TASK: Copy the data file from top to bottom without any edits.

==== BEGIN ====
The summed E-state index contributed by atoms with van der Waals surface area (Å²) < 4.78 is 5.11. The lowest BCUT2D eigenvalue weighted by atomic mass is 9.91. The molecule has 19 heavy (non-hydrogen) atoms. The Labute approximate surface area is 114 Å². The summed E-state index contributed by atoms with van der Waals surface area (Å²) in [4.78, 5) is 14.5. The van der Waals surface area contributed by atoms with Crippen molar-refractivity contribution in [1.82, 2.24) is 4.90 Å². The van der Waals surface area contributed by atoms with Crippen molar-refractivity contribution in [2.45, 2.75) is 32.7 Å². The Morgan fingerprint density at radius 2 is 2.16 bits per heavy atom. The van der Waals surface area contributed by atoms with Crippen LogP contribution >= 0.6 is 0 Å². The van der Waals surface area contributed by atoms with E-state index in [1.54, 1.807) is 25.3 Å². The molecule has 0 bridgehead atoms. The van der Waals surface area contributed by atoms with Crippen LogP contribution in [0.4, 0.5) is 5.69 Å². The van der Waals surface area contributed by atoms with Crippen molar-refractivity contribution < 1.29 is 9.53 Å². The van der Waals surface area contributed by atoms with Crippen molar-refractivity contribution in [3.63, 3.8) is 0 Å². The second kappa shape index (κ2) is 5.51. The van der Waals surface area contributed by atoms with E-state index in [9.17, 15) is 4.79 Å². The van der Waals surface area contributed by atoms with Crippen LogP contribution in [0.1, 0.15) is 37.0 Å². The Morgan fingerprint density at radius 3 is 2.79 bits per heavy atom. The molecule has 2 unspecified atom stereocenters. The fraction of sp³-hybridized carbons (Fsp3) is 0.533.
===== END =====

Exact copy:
The summed E-state index contributed by atoms with van der Waals surface area (Å²) < 4.78 is 5.11. The lowest BCUT2D eigenvalue weighted by atomic mass is 9.91. The molecule has 19 heavy (non-hydrogen) atoms. The Labute approximate surface area is 114 Å². The summed E-state index contributed by atoms with van der Waals surface area (Å²) in [4.78, 5) is 14.5. The van der Waals surface area contributed by atoms with Crippen molar-refractivity contribution in [1.82, 2.24) is 4.90 Å². The van der Waals surface area contributed by atoms with Crippen molar-refractivity contribution in [2.45, 2.75) is 32.7 Å². The Morgan fingerprint density at radius 2 is 2.16 bits per heavy atom. The van der Waals surface area contributed by atoms with Crippen LogP contribution >= 0.6 is 0 Å². The van der Waals surface area contributed by atoms with E-state index in [1.54, 1.807) is 25.3 Å². The molecule has 0 bridgehead atoms. The van der Waals surface area contributed by atoms with Crippen LogP contribution in [0.4, 0.5) is 5.69 Å². The van der Waals surface area contributed by atoms with Crippen molar-refractivity contribution < 1.29 is 9.53 Å². The van der Waals surface area contributed by atoms with Crippen molar-refractivity contribution in [3.63, 3.8) is 0 Å². The second kappa shape index (κ2) is 5.51. The van der Waals surface area contributed by atoms with E-state index in [9.17, 15) is 4.79 Å². The van der Waals surface area contributed by atoms with Crippen LogP contribution in [0.1, 0.15) is 37.0 Å². The Morgan fingerprint density at radius 3 is 2.79 bits per heavy atom. The molecule has 2 unspecified atom stereocenters. The fraction of sp³-hybridized carbons (Fsp3) is 0.533.